The question of personnel effectiveness will continue to be discussed, with or without a full reauthorization of the Elementary and Secondary Education Act (ESEA, currently known as No Child Left Behind). Ensuring fair and useful evaluations that support staff to improve their practice is critical to improving student outcomes.

For more information, go to:

LDA Expresses Concerns on School-to-Prison Pipeline

At a recent Senate hearing, witnesses expressed serious concerns about the growing school-to-prison pipeline. Testimony highlighted the disproportionate effects of zero tolerance and other school discipline policies on certain student populations, including African-American males and students with disabilities. This is an issue of critical concern for LDA members since data show that students with disabilities, many of whom have learning disabilities, are suspended or expelled at twice the rate of non-disabled students.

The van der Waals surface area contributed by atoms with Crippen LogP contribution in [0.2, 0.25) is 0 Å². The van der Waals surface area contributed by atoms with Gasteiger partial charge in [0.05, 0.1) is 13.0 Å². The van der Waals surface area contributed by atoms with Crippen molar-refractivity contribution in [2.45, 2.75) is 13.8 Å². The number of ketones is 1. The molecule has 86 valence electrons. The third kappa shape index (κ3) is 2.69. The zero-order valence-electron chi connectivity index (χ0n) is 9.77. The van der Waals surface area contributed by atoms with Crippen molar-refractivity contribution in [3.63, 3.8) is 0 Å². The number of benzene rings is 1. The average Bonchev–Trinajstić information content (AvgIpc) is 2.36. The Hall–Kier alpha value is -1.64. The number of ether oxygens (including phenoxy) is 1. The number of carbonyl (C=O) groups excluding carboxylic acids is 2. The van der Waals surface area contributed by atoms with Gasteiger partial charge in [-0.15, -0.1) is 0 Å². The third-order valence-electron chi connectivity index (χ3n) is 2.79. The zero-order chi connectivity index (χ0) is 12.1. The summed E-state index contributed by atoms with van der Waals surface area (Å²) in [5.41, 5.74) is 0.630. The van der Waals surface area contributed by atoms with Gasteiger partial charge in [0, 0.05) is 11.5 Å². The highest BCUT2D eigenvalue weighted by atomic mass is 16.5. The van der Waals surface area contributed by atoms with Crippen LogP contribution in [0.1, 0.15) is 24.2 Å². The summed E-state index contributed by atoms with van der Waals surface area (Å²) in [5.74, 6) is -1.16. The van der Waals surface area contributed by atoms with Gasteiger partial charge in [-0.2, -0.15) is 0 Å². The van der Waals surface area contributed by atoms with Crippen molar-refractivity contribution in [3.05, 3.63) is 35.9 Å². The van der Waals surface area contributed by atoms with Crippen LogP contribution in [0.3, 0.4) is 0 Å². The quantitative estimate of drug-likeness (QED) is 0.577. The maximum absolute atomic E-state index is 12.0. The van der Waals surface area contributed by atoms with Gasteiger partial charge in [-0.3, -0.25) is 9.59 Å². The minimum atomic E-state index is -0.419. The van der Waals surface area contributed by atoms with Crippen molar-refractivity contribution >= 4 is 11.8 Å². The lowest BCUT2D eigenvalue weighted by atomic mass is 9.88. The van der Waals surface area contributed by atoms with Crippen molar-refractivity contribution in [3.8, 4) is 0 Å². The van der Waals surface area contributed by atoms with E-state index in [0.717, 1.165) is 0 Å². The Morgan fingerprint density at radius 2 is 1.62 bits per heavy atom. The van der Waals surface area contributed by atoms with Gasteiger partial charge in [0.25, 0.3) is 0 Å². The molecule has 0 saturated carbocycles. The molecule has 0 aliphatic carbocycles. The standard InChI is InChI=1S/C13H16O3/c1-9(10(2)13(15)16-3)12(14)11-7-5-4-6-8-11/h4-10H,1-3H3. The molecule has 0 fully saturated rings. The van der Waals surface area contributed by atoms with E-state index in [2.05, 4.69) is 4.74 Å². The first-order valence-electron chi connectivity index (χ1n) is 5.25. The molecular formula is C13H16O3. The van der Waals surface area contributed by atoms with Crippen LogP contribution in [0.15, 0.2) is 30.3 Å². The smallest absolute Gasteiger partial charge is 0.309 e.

LDA weighed in on the discussion through written testimony from the organization and a strong statement from past president Connie Parr, who wrote about her experiences as a pediatric nurse practitioner in working with vulnerable children and youth with learning disabilities and ADHD. In its statement to the Subcommittee, LDA noted: